Many children are impulsive. Impulse control is managed in the frontal lobe, and some children are better at it than others. But it can certainly be improved upon. One way to do this is through age appropriate exercises and discussions that help 'flex' and strengthen the impulse control 'muscle' in the frontal lobe. Research shows that with practice, this skill can be improved upon! Here are some ways how:
Get them thinking! Instead of TELLING a child what to do ("Don't touch that!"), get the child's mind working by ASKING them what would happen if they carried out the behavior in question. Ask them how different ways of handling the same situation would result in different outcomes. This helps exercise the part of the brain that controls executive functioning. Executive functioning includes impulse control, planning, organizing, and thinking about past consequences and future outcomes. This functioning can be improved with your support and encouragement. Just think of it this way: you're teaching your child how to think!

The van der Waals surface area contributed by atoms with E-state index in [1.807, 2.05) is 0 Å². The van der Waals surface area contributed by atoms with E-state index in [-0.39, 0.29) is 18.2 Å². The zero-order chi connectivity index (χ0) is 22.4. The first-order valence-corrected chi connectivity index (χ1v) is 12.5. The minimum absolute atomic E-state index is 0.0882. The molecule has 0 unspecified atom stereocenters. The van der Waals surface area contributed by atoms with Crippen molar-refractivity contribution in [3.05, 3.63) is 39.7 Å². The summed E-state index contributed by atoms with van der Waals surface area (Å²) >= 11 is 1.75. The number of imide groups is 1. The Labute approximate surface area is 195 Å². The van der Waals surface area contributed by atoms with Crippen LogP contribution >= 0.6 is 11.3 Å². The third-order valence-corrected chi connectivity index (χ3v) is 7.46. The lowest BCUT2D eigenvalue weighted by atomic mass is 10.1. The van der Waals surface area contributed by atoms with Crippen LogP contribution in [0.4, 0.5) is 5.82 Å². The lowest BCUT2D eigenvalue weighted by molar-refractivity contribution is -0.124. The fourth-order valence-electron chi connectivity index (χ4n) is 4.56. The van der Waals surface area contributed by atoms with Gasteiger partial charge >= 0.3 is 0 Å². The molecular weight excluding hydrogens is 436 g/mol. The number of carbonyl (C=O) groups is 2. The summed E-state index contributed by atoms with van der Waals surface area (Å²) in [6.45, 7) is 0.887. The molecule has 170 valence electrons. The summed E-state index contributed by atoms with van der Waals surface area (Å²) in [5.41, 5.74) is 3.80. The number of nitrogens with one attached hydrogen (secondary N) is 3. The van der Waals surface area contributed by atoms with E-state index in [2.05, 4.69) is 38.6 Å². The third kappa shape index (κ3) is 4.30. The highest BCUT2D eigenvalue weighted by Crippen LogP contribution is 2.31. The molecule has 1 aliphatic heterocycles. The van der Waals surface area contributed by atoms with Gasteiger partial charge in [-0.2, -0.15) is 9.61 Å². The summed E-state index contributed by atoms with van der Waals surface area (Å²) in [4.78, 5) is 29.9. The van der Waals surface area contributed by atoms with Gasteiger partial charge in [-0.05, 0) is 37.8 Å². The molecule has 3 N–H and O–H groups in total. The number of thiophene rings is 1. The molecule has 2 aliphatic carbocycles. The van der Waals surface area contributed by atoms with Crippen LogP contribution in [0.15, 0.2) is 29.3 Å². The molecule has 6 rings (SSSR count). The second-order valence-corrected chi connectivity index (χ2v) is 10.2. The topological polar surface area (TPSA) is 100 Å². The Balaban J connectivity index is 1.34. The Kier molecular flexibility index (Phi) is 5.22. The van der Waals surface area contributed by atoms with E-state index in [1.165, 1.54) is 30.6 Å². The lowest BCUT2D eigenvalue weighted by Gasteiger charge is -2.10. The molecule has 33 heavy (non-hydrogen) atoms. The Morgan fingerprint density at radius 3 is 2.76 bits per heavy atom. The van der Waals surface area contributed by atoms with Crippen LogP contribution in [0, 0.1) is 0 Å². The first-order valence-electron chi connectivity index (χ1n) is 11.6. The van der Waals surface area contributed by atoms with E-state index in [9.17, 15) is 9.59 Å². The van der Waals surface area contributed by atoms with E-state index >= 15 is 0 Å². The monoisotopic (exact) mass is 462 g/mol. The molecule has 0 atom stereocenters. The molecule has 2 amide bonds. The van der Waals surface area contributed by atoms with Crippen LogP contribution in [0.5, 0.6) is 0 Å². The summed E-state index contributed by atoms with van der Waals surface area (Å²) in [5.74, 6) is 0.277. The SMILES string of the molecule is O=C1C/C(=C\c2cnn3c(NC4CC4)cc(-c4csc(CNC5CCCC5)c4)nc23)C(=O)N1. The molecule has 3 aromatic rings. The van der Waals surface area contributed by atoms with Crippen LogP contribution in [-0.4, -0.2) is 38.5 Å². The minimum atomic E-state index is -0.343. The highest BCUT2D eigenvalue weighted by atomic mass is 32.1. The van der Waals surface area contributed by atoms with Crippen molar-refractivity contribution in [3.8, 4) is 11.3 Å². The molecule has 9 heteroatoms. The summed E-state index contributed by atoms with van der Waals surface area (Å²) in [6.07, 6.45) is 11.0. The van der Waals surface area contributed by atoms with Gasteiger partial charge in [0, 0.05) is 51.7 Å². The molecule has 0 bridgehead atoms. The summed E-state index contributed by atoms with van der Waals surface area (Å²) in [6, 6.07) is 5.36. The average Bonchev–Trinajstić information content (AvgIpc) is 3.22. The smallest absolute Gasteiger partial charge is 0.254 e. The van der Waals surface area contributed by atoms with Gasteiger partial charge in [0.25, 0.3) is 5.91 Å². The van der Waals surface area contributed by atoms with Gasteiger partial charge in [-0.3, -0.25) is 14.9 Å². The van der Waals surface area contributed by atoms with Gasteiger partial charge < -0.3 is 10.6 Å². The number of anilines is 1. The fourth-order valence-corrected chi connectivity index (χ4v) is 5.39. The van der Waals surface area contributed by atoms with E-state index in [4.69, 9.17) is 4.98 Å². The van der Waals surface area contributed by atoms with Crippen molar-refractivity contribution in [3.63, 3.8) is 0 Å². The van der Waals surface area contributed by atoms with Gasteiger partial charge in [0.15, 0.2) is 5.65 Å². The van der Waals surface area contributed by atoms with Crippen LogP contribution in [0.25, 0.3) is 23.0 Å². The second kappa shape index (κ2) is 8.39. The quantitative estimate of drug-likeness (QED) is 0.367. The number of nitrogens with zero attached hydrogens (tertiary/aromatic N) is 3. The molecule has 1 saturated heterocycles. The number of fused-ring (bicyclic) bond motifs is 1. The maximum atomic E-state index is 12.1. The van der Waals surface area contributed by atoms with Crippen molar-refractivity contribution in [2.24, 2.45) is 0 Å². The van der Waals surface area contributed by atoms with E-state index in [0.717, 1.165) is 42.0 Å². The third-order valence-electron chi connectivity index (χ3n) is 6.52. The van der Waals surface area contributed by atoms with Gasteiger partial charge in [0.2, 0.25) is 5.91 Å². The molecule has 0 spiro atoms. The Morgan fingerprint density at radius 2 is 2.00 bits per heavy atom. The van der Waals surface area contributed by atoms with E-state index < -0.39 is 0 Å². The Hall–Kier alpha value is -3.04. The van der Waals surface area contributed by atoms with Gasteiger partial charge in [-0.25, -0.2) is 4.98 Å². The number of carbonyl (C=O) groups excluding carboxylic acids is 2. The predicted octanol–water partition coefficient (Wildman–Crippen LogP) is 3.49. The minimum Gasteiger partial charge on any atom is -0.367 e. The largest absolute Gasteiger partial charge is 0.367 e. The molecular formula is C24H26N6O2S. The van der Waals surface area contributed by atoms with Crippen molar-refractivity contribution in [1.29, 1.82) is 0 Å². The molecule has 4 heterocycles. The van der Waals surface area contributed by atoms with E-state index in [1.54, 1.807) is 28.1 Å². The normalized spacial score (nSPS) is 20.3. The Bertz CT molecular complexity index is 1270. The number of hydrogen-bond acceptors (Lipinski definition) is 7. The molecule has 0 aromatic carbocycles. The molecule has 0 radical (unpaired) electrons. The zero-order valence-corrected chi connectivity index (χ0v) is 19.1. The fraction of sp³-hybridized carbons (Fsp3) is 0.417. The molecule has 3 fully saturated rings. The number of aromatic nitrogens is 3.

You can also play games with them. For example, with younger children, play Simon Says or Red Light/Green Light. This helps them take their thought processes one step beyond just reacting. They are forced to think before they react. With practice, they'll get better at this, and it will help them control impulses in every day life.
Develop a visual cue with your child that you can use in public that will help them 'stop and think'.
Board games such as "Stop, Relax & Think", "Look Before you Leap" and "The Angry Monster Machine" are great tools to help children improve their impulse control.
When your child uses impulse control, be sure to point out what a good job they did. Be specific. Don't just say, 'Good job!!'. Say, 'I like how you waited your turn in line, even though you wanted to jump ahead. You waited patiently for everyone and that a wonderful display of patience!'